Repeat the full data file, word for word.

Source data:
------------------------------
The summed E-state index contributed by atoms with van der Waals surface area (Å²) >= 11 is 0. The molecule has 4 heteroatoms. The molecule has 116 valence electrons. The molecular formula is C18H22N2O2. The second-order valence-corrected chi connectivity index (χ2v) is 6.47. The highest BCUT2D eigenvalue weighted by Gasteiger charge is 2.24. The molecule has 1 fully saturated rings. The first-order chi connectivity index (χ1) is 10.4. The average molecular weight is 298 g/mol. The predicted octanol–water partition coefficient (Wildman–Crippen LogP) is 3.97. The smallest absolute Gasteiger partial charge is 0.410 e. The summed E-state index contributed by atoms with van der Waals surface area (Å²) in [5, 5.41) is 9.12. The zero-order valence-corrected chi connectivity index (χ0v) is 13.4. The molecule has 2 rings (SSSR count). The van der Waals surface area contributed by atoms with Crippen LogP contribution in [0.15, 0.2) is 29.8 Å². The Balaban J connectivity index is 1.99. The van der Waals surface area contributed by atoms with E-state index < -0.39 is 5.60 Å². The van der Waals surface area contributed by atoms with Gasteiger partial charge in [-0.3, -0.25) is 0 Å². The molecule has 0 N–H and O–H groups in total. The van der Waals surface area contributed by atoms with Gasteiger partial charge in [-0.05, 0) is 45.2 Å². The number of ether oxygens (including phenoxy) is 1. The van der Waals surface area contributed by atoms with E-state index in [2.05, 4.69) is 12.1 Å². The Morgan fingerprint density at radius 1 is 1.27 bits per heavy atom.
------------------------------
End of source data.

The summed E-state index contributed by atoms with van der Waals surface area (Å²) >= 11 is 0. The molecule has 4 heteroatoms. The molecule has 116 valence electrons. The molecular formula is C18H22N2O2. The second-order valence-corrected chi connectivity index (χ2v) is 6.47. The highest BCUT2D eigenvalue weighted by Gasteiger charge is 2.24. The molecule has 1 fully saturated rings. The first-order chi connectivity index (χ1) is 10.4. The average molecular weight is 298 g/mol. The predicted octanol–water partition coefficient (Wildman–Crippen LogP) is 3.97. The smallest absolute Gasteiger partial charge is 0.410 e. The summed E-state index contributed by atoms with van der Waals surface area (Å²) in [5, 5.41) is 9.12. The zero-order valence-corrected chi connectivity index (χ0v) is 13.4. The molecule has 2 rings (SSSR count). The van der Waals surface area contributed by atoms with Crippen LogP contribution in [0.15, 0.2) is 29.8 Å². The Balaban J connectivity index is 1.99. The van der Waals surface area contributed by atoms with E-state index < -0.39 is 5.60 Å². The van der Waals surface area contributed by atoms with Gasteiger partial charge in [-0.3, -0.25) is 0 Å². The molecule has 0 N–H and O–H groups in total. The van der Waals surface area contributed by atoms with Gasteiger partial charge in [-0.05, 0) is 45.2 Å². The number of ether oxygens (including phenoxy) is 1. The van der Waals surface area contributed by atoms with E-state index in [2.05, 4.69) is 12.1 Å². The Morgan fingerprint density at radius 1 is 1.27 bits per heavy atom.